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HFA Reports: Charitable Giving

Furniture World Magazine
Volume 149 NO.6 November/December


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Independent furniture retailers have always been plugged-in to their communities. They’re the ones whose name is featured on the backs of Little League jerseys, who sponsor the town parade and furnish the middle school teachers’ lounge.

In the past decade, the role of charitable giving has taken on much more meaning. Studies show a direct connection between charitable giving by retailers and increases in store loyalty from those who benefit.


Coconis Furniture


 

“It’s not the reason we help our community, but I’ve definitely seen the appreciation and support returned our way,” says HFA member Randy Coconis of Coconis Furniture in Central Ohio.

Asking Coconis to pick a favorite furniture promotion is like asking a mother to pick her favorite child. You’re wasting your time. But ask Coconis to pick his most meaningful promotion and there’s no hesitation. Coconis Furniture’s five stores handed out dozens of certificates in October – Breast Cancer Awareness month – offering free mammograms to women with no health insurance or whose insurance doesn’t provide for the testing.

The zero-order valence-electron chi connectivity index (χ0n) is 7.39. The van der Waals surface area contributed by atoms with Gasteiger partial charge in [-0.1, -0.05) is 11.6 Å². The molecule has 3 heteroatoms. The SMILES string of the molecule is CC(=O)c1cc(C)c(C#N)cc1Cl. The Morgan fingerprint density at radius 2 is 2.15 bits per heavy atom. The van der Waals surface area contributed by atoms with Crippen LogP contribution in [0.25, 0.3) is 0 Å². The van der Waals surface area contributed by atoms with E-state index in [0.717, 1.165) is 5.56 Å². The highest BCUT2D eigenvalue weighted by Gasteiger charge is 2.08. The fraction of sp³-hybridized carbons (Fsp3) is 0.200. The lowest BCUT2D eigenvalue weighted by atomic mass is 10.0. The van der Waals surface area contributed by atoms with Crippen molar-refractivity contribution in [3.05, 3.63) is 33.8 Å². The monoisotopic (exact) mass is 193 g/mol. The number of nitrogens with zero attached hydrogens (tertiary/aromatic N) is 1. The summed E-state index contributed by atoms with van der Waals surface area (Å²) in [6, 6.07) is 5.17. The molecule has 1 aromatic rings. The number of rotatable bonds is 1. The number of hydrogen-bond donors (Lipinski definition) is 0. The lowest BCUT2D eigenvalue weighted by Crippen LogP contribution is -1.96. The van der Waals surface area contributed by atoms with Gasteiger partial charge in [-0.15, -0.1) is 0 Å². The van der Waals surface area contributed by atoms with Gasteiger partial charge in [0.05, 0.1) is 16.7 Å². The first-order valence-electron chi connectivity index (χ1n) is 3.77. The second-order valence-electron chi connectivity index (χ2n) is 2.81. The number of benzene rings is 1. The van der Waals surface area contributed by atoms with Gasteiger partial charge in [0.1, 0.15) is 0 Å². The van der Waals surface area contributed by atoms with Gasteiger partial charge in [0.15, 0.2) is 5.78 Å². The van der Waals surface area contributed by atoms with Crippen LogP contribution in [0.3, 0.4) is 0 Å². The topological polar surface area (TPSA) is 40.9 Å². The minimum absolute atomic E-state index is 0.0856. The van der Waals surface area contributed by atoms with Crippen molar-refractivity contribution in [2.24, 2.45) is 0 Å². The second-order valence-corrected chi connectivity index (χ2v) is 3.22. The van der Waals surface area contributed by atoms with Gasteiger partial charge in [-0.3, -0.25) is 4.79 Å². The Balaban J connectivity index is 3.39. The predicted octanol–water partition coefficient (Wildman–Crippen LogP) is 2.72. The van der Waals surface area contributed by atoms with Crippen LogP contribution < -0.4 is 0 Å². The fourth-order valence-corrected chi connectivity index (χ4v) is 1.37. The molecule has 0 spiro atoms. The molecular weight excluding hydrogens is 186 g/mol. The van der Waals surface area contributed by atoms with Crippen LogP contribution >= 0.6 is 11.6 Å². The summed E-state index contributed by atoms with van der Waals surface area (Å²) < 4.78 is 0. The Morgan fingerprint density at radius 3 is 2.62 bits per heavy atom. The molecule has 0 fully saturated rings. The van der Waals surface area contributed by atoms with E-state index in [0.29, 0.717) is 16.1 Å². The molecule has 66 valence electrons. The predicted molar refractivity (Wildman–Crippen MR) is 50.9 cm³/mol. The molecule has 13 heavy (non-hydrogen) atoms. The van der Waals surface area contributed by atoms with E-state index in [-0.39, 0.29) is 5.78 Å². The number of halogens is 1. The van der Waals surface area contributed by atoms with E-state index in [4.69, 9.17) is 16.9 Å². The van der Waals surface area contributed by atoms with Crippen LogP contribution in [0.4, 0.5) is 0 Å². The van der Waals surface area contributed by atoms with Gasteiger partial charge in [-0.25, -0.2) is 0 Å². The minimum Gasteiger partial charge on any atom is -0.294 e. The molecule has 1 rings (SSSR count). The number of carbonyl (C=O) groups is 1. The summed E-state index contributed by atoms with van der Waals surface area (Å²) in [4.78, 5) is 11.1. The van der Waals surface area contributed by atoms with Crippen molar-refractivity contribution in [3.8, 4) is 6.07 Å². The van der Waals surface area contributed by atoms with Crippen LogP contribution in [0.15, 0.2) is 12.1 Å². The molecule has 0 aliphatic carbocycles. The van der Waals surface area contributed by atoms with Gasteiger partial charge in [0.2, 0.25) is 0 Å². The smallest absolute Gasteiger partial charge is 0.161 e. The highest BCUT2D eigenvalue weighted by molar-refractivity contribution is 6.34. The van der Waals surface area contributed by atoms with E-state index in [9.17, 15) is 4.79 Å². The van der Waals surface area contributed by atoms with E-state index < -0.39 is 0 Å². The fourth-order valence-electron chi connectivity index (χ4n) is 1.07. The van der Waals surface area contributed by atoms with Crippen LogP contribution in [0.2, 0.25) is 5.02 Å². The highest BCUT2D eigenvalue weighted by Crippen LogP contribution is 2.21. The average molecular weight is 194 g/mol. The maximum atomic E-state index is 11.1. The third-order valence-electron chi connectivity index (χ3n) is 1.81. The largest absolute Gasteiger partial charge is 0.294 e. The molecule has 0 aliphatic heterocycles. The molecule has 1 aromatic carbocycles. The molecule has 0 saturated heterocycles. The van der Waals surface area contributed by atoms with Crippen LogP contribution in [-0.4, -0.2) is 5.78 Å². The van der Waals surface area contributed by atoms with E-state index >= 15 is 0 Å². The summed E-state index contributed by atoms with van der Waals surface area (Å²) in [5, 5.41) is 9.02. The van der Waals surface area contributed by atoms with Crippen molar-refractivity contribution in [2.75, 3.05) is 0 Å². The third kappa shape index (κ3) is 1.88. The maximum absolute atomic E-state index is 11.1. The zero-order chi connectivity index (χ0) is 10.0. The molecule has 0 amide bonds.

Coconis says it’s a promotion he and his staff get excited about because it extends beyond just selling furniture and appliances. “Not every promotion has to be focused on your business, and this is one of those that’s about the community and helping people who might otherwise not be able to help themselves.”

HFA members, Knight Furniture and Stacy Furniture can relate. They are always lending a helping hand in their respective Texas communities with fundraisers and sponsorships or lending space in their stores to various community groups.


Knight Furniture


Joey Gunn, who, along with his father David, runs Knight Furniture in Sherman, Texas, can’t recall a time when their stores were not giving of their time and talents to the communities they serve. “Ever since I was crawling on the showroom floor in diapers, we’ve been part of our community,” says Gunn. “We do it because we want to, but let’s face it, it makes good business sense. Why would you not want to support the community that’s always supported you?”

In this season of giving, these three HFA members’ stories can serve as a vivid reminder to other furniture retailers of the power of giving.

A Cone Communications and Echo Research study found that 82 percent of U.S. consumers consider corporate social responsibility when they shop. According to the study, two demographics particularly interested in philanthropy are coveted by furniture retailers – mothers and millennials.

“We want people to know that we’re a part of this community and that we’re not going anywhere,” says Gunn. “We’re going to support everything that makes our community great.”


Stacy Furniture